The University of Arizona highlighted research underway by one of it’s doctoral students exploring sexting. Sociology doctoral student Morgan Johnstonbaugh presented her research at the American Sociological Association Annual Meeting this month.
“In this research, my goal was to disentangle the pressures young people are experiencing, and to get a better understanding of why they are sending these images and what potential benefits they might be hoping for,” she said. “This gives us a little more perspective.”
Johnstonbaugh surveyed 1000 college students asking about the last time they sent a nude, or semi-nude photo of themselves electronically. They were then asked to select from a list of 23 reasons identifying why they sent the photo. Participants could select as many of the reasons as they wished.
In her analysis of the responses, Johnstonbaugh found that the odds were four times higher for women than men to say that they sent sexually explicit images of themselves in order to prevent the recipient from losing interest or to prevent the recipient from looking at images of others. This may point to a persistent sexual double standard that could be disempowering for women, Johnstonbaugh said.
Johnstonbaugh explored power issues she saw in the responses. Women reported sending the images” in order to prevent the recipient from losing interest or to prevent the recipient from looking at images of others” at a rate 4x that of men. The researcher proposed this is due to the sexual double standard that could be disempowering to women.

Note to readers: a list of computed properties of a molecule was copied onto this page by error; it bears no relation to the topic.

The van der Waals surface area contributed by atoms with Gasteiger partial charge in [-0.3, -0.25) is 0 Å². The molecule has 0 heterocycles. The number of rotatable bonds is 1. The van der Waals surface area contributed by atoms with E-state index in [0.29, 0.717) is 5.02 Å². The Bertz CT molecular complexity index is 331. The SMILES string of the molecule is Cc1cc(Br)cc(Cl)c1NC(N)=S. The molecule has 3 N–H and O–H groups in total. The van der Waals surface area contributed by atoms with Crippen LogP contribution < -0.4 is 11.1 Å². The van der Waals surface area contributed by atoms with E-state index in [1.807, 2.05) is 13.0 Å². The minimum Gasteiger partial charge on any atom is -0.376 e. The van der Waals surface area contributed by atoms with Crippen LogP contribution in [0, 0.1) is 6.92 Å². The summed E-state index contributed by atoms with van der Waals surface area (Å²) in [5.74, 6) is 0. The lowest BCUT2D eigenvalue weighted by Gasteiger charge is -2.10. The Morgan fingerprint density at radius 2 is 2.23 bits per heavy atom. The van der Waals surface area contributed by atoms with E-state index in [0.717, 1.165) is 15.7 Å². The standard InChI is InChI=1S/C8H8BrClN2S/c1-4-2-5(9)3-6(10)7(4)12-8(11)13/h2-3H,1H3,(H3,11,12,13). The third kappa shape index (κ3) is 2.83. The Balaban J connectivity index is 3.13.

However, Johnstonbaugh discovered that the odds also were four times higher for women than men to say that they sent sexually explicit images as a way to feel empowered, and women were twice as likely as men to say they sent such images to boost their confidence.
She pointed out it wasn’t uncommon for women to endorse both empowering and disempowering responses.
“The fact that women are more likely to feel both empowered and disempowered – that they’re selecting both of these options when thinking about the same event – highlights the fact that women have more to gain from a potentially beneficial interaction, but they also have more to lose,” Johnstonbaugh said.
Little information was given in the press release and her dissertation isn’t complete yet so it may be a bit before we are able to explore her research more thoroughly. This early report is interesting however.
from the University of Arizona website.
From the original article…
“Amidst a surge in research and media reports on the potentially negative consequences of “sexting,” a University of Arizona researcher is exploring what motivates young people to send sexually explicit images of themselves via text message in the first place..
Photo from original post on Institute for Family Studies website..